in stronger washing out ability for sediment detachment [
]. At the end of the rainfall, the
runoff gradually stabilized which served mainly to overcome the resistance of the sediment
particles on the landslide accumulation. The sediment yield came mainly from denudation
and dispersion by runoff. These results were similar to those of the previous studies, which
illustrated that the rock fragments were able to reduce and promote erosion over the entire
period of rainfall.
With the data obtained from field investigation, the landslide accumulation in Wenchuan
earthquake had several distinguishing points. The soil particle size of the landslide
accumulation changed i.e. the fine particles in the upper slope, the mid-gravel in the middle slope and
the larger size of the stone in the lower slope. The scale of the loose landslide accumulation in
Wenchuan earthquake was about 50×108−100×108 m3. Under the condition of rainfall and
surface runoff, the loose accumulated materials can be transported into the streams, lakes and
oceans, resulting in amounts of soil and water loss. Meanwhile, the loose accumulated
materials, the sediment source of debris flows, are easily to be mobilized by the sufficient supply of
water, destroying the reconstructed infrastructures and endangering the resettled residents.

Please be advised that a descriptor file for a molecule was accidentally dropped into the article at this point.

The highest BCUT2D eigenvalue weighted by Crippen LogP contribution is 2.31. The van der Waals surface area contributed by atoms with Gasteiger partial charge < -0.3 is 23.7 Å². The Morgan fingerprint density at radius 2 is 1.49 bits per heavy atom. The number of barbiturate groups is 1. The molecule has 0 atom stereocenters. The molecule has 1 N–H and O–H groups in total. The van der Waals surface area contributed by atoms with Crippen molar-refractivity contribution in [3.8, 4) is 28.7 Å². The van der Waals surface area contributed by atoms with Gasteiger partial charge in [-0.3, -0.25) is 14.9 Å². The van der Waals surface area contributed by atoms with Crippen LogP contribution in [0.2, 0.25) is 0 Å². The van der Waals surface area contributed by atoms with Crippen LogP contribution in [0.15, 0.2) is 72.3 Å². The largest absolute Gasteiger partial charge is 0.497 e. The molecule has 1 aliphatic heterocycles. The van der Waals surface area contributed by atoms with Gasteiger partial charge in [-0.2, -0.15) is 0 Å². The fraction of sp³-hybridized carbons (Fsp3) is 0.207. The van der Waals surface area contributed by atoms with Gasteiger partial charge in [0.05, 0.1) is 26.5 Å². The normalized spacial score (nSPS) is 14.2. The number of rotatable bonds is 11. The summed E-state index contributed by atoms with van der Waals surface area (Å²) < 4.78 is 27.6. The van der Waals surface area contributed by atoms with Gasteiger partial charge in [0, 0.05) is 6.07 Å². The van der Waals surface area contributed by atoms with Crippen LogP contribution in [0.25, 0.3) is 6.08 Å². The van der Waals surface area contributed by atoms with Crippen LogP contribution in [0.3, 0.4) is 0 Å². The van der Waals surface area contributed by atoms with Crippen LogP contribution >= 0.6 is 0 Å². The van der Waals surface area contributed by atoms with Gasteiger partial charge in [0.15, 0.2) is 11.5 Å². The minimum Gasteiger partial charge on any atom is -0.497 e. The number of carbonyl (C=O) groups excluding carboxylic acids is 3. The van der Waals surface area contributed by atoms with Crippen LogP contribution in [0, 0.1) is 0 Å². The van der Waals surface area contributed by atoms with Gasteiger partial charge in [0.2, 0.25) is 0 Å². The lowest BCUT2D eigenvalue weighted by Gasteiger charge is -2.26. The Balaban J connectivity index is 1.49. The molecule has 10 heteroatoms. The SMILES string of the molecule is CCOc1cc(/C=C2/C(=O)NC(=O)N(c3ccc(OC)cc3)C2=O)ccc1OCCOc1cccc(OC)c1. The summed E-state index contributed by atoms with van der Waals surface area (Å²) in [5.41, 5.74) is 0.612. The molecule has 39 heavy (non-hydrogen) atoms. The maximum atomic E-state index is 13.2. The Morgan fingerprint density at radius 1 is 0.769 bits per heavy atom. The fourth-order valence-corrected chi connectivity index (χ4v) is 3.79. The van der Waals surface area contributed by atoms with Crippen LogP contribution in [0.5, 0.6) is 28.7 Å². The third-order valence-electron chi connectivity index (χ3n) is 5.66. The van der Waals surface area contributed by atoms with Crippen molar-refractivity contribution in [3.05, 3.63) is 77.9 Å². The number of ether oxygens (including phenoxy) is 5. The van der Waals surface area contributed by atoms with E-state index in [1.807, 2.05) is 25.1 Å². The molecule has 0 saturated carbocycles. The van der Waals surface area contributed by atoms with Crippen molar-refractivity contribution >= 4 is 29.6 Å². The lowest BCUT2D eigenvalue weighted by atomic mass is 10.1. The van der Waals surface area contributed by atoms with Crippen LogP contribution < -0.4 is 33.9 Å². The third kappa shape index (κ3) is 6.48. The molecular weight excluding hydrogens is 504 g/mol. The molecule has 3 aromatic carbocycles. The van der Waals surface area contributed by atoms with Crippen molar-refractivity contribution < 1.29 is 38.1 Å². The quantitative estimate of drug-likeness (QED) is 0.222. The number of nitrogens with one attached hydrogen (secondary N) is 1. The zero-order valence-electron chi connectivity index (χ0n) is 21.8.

Most investigators believe that rock fragments are one of the key factors in soil erosion and
sediment yield [36±37]. Saleh H et al. (2009) [
] concluded that jessour stone terraces had
significantly higher sedimentation (64.6 g m-2) and runoff (36.1 L m-2) than did the control
stones (natural vegetation, stone terraces and contour ridge). Van Wesemael B et al. (1995)
] studied smaller rock fragments that were smashed by larger ones, to certain degrees, as
found among rock fragments that were removed from the plough layer. Li et al. (2016)[
15 / 19
found that soil erosion occurred in the following sequence of 50<0<33.3<25%, which agreed
with the average sediment yield with which gravels can reduce soil erosion by dissipating
energy in the scouring flow rates. In our study, we can see the gravel could increase the water
infiltration by increasing the water flow pathways and soil macropores. The change of
infiltration is an important factor influencing the process of soil erosion by the change of the surface
runoff in landslide accumulation. In addition, the soil containing rock fragments is easy to
develop concentrated runoff that results the intensive soil erosion. Various studies [41±42]
have shown that the loose landslide accumulation has greatly changed the soil erosion
conditions and the sediment source of river which raises the riverbed in the main channel with the
greatly increased of the sediment concentration of the river in the earthquake area.
The sediment concentration on the outlet section after the earthquake about 5 times more
than the background values before the earthquake [
]. The loose landslide accumulation loss